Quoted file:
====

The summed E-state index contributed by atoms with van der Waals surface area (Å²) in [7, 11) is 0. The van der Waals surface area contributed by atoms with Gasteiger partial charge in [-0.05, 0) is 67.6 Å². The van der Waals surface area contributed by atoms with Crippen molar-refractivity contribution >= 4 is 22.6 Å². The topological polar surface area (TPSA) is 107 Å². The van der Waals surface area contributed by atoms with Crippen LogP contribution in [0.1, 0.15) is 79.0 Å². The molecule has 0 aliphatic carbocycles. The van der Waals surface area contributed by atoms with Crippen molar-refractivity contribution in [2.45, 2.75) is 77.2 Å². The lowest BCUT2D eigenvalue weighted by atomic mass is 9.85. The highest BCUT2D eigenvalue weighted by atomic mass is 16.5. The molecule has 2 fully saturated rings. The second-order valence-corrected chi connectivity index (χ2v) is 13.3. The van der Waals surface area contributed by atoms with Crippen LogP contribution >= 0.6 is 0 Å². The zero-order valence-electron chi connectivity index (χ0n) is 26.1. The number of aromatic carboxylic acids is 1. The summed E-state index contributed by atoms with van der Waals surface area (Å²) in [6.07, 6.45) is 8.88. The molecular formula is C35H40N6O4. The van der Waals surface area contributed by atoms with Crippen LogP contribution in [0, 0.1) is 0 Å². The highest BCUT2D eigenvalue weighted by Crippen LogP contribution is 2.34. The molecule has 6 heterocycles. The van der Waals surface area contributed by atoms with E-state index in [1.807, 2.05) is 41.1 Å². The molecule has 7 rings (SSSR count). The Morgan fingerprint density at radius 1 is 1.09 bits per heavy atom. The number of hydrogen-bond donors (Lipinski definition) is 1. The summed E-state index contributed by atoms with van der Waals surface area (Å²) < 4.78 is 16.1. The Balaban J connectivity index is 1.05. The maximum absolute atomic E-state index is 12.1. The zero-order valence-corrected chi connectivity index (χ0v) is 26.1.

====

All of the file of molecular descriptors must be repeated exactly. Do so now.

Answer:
The summed E-state index contributed by atoms with van der Waals surface area (Å²) in [7, 11) is 0. The van der Waals surface area contributed by atoms with Gasteiger partial charge in [-0.05, 0) is 67.6 Å². The van der Waals surface area contributed by atoms with Crippen molar-refractivity contribution >= 4 is 22.6 Å². The topological polar surface area (TPSA) is 107 Å². The van der Waals surface area contributed by atoms with Crippen LogP contribution in [0.1, 0.15) is 79.0 Å². The molecule has 0 aliphatic carbocycles. The van der Waals surface area contributed by atoms with Crippen molar-refractivity contribution in [2.45, 2.75) is 77.2 Å². The lowest BCUT2D eigenvalue weighted by atomic mass is 9.85. The highest BCUT2D eigenvalue weighted by atomic mass is 16.5. The molecule has 2 fully saturated rings. The second-order valence-corrected chi connectivity index (χ2v) is 13.3. The van der Waals surface area contributed by atoms with Crippen LogP contribution >= 0.6 is 0 Å². The zero-order valence-electron chi connectivity index (χ0n) is 26.1. The number of aromatic carboxylic acids is 1. The summed E-state index contributed by atoms with van der Waals surface area (Å²) in [6.07, 6.45) is 8.88. The molecular formula is C35H40N6O4. The van der Waals surface area contributed by atoms with Crippen LogP contribution in [0, 0.1) is 0 Å². The highest BCUT2D eigenvalue weighted by Crippen LogP contribution is 2.34. The molecule has 6 heterocycles. The van der Waals surface area contributed by atoms with E-state index in [1.807, 2.05) is 41.1 Å². The molecule has 7 rings (SSSR count). The Morgan fingerprint density at radius 1 is 1.09 bits per heavy atom. The number of hydrogen-bond donors (Lipinski definition) is 1. The summed E-state index contributed by atoms with van der Waals surface area (Å²) < 4.78 is 16.1. The Balaban J connectivity index is 1.05. The maximum absolute atomic E-state index is 12.1. The zero-order valence-corrected chi connectivity index (χ0v) is 26.1.